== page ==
Hydro Basics

Hydro schemes require a combination of a height difference in water levels (called a ‘head’) and a flow rate of water. The energy extracted is from the mass of water falling a distance, under the influence of gravity, i.e. the energy extracted is its change in potential energy. This is given as:

Potential Energy = Mass × 9.81 × Head Difference

Energy per second is power, so we can say:

Power = Mass Per Second × 9.81 × Head Difference

This is the maximum possible power available, and the aim of the hydro system is to extract as much as possible of this power, and use it for some purpose. In the natural water course all this energy is dissipated (wasted) in the turbulence that is usually seen in a fast flowing river.

River

The precise type of hydro scheme can vary widely, the most obvious may be like the Three Gorges dam project in China. These are the large end of the technology, and can tend to draw criticisms for environmental reasons. In the UK nearly all large sites with potential have already been exploited where practicable. They are very capital intensive, but provide an excellent long term option, and of course do not involve burning fossil fuels. Other large uses of hydro are notably in North Wales, at Ffestiniog and Dinorwic, where there are pumped storage power stations, which are operated like a battery, in order to manage demands on the national grid.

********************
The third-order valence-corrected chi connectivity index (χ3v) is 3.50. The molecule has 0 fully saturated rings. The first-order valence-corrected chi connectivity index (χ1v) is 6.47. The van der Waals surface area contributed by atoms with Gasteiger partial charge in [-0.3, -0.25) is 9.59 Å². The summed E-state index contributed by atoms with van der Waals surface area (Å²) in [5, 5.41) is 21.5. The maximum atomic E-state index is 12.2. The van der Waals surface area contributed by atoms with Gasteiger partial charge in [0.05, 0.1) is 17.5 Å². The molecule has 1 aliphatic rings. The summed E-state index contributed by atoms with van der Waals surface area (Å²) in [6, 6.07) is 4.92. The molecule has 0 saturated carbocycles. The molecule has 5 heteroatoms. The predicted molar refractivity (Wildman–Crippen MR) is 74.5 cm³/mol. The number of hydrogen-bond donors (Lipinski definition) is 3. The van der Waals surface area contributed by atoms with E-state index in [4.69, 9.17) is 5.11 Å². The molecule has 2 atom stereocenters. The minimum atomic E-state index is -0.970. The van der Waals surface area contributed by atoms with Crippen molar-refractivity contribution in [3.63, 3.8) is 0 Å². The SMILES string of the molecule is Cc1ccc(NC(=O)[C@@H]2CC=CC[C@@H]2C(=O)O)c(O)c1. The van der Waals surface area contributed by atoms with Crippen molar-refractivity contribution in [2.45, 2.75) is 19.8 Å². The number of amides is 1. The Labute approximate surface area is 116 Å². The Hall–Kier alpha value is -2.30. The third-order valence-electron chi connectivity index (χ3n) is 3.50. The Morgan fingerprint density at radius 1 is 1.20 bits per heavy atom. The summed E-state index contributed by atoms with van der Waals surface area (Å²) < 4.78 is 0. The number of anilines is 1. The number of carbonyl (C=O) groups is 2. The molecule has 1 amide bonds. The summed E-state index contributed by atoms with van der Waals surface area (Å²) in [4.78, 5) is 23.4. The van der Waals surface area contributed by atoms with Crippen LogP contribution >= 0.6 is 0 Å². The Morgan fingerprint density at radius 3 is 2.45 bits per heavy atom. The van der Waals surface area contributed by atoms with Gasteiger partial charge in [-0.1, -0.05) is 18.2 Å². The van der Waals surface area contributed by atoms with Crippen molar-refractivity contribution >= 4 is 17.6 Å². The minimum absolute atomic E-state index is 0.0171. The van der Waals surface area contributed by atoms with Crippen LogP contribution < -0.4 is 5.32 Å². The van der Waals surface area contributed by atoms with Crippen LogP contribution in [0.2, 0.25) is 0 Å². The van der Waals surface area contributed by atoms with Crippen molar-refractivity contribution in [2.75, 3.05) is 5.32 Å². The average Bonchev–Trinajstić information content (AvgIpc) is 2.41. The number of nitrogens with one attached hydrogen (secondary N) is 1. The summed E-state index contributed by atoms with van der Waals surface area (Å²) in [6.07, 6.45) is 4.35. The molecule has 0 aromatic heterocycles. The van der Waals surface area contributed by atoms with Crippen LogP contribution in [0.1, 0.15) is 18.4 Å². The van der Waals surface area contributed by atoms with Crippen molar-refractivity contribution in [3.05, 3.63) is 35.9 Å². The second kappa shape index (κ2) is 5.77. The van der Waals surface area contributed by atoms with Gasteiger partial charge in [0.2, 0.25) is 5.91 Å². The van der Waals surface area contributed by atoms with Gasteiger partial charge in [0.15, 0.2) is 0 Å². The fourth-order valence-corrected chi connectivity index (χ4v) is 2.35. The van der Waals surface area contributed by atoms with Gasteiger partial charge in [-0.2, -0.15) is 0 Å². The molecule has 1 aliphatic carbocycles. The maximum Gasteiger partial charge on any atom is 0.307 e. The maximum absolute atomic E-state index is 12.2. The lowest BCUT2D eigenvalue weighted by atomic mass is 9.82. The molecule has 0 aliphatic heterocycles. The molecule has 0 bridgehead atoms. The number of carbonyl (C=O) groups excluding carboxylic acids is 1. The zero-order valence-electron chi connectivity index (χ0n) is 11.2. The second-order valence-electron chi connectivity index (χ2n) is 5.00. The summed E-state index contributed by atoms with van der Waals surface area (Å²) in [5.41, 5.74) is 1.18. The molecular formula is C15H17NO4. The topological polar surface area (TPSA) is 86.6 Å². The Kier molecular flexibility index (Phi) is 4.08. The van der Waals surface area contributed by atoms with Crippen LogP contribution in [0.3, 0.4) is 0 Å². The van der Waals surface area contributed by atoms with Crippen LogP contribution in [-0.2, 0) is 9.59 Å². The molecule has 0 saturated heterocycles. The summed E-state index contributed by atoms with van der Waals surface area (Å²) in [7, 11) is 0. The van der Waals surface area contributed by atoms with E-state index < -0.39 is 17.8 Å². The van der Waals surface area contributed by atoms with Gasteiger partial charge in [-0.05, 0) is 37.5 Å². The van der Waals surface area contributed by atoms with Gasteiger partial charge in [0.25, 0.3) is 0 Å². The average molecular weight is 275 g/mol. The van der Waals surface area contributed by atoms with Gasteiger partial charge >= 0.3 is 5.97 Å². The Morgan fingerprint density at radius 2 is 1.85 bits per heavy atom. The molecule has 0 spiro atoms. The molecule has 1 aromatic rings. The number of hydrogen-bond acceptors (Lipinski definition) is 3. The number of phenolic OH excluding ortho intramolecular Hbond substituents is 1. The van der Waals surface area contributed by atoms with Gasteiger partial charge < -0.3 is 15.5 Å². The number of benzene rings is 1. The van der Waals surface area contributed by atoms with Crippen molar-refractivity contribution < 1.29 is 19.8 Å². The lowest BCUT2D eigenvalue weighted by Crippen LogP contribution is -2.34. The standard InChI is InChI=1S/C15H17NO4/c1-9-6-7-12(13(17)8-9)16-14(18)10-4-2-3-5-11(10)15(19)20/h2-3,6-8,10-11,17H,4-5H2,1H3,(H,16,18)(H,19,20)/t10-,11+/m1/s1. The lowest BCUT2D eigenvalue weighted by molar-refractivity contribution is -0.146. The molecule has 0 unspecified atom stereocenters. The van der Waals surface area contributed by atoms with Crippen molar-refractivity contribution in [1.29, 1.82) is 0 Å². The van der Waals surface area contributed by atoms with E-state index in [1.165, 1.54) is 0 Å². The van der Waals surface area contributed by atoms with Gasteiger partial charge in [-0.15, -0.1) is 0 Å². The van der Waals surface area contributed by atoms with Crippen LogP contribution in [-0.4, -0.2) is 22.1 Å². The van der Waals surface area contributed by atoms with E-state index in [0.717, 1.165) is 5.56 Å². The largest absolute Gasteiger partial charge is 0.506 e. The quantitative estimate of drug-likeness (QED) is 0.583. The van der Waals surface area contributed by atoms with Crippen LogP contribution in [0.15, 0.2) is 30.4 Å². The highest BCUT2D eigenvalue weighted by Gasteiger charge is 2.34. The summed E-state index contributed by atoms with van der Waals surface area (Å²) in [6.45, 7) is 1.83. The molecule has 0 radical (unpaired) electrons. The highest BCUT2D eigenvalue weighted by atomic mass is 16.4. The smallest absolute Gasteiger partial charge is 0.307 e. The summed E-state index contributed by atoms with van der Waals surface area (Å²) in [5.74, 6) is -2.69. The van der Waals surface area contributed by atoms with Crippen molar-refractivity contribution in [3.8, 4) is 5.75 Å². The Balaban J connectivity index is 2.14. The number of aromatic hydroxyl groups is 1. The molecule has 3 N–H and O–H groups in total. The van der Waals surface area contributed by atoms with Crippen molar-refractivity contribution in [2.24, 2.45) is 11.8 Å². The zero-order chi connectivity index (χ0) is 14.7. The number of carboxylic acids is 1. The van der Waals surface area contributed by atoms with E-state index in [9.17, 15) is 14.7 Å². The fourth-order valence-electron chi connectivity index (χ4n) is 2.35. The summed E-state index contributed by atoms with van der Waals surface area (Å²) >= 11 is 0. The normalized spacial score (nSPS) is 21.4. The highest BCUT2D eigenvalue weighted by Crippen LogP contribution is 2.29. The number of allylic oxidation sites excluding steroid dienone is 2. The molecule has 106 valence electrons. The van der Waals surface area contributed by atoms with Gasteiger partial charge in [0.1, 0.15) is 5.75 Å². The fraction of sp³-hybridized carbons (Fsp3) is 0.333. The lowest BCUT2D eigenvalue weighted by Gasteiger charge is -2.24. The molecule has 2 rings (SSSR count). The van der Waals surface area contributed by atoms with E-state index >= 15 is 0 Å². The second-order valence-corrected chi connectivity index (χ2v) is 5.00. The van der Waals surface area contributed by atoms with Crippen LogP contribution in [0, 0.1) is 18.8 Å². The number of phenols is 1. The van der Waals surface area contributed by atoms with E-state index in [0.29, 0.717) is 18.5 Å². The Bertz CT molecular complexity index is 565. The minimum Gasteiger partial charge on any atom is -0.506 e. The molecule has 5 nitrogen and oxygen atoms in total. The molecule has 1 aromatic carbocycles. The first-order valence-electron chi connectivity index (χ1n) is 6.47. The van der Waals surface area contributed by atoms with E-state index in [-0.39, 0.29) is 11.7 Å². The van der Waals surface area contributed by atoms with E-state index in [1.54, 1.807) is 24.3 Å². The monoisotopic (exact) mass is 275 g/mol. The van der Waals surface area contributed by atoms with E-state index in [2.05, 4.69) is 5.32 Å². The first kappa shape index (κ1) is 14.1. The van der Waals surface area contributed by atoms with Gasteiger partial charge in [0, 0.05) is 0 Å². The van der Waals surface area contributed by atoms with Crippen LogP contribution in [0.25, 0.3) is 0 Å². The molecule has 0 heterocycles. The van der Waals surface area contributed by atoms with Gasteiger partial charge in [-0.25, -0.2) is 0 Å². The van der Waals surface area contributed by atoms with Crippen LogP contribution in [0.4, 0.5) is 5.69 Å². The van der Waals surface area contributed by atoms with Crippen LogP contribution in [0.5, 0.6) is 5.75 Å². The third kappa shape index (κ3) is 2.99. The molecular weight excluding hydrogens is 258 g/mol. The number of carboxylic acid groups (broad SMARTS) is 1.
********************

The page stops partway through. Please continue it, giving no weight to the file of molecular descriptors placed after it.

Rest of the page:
Currently in the UK, most development opportunities lie in the area of ‘Micro-Hydro’, broadly those schemes below 100kW in capacity. As a general guide, one household uses about 1kW continously, so a scheme of this size would run around 100 homes. Schemes of this size often require no reservoir, and as such are termed ‘run of river’. In this case a proportion of the flow is abtracted, and run through a turbine. Power can be generated when there is water available in the watercourse, and with no reservoir, its environmental footprint is small. A well designed system therefore represents an excellent return, in energy terms, for a small environmental cost. Indeed often works can be engineered to have a positive net effect.